Faerie Sage said...

I know how you feel about the commercialism, I have taken a homemade for the holidays pledge, nothing bought, NOTHING, homemade or bust. I am encouraging others to do the same, if you don't have the time I say at least buy handmade from artisans. I also have to say SpiritWings is right blend Christmas and Yule, and do things the way that feels right for you. There are so many 'Christmas' things that have second meanings or you can create traditions and meanings for things yourself. I myself mutter blessings over all the Christmas food I cook/bake. Join me in the homemade/handmade challenge and do what feels right!

Mrs BC said...

I also like to mix things to my personal blend - the social tradition and the pagan one. Being eclectic I'm used to making my own way anyways! It's tougher this year as our 6 year old has just finished his fist year at catholic school so is just fully jeebers out, which is bringing a new dimension to our family christmas! I always make sure we have a real tree though..

Teresa said...

Everyone who's left a comment have some pretty great ideas!

This is my first season celebrating as a Pagan, so I'm pretty much looking at starting my own traditions. It's hard to find 'Yule' music, so I'm going to listen to the myriad of Christmas CDs I have . . . I love the music so why not enjoy it? I'm going to be celebrating the Winter Solstice out at Circle Sanctuary near Barneveld . . . they have a nice program planned. I'm also going to be burning the 'ol Yule log, one that I'm making from scratch, and I'm cooking up some homemade potpourri as I write this (check out my blog for a couple of recipes).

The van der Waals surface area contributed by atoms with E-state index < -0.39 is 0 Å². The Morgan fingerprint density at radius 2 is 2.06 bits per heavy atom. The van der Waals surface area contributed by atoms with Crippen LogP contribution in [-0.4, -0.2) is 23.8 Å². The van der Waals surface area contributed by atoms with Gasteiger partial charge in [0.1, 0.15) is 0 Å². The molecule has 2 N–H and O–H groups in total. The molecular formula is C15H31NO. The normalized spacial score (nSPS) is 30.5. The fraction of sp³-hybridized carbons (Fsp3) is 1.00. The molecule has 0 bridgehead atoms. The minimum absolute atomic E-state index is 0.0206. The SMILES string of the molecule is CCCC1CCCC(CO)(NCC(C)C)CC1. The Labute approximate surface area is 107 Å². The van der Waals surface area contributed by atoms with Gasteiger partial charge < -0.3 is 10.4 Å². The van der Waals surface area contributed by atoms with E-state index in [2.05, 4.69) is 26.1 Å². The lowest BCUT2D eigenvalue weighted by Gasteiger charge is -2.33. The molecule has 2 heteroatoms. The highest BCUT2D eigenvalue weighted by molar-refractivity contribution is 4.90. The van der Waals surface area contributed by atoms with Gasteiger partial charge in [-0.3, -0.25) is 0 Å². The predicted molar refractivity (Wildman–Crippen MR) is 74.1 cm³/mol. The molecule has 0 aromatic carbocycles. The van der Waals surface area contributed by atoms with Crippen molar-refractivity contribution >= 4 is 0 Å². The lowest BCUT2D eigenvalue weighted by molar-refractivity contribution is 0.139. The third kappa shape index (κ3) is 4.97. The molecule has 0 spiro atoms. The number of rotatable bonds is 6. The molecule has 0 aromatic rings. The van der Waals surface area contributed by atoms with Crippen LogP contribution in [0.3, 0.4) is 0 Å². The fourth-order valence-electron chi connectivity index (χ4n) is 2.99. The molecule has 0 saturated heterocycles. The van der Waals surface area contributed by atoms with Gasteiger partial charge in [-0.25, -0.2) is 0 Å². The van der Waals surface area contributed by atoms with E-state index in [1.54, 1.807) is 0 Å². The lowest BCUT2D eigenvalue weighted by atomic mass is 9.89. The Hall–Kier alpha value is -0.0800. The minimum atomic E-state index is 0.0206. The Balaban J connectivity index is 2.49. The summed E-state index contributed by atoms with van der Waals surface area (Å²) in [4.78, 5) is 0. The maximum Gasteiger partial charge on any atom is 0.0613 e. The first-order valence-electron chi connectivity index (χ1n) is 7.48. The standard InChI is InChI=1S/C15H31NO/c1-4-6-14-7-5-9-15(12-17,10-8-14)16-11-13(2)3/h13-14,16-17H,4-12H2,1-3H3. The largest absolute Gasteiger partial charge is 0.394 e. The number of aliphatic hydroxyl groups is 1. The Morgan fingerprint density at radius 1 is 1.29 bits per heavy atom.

I'm with you on the whole gift thing . . . it just seems like you give one gift to get one back. I've explained to my family that I'd rather not have gifts (I've tried this in the past too) and that I'm not giving gifts. I'd rather celebrate the 'meaning' of the season than get caught up in gift-mania. I think eventually they'll get the idea.

In the end you have to do what feels right and gives your celebrating significance . . . you can't go wrong if you follow your heart.

Merry Yule!

Blessed Be,
Embracing My Goddess-Self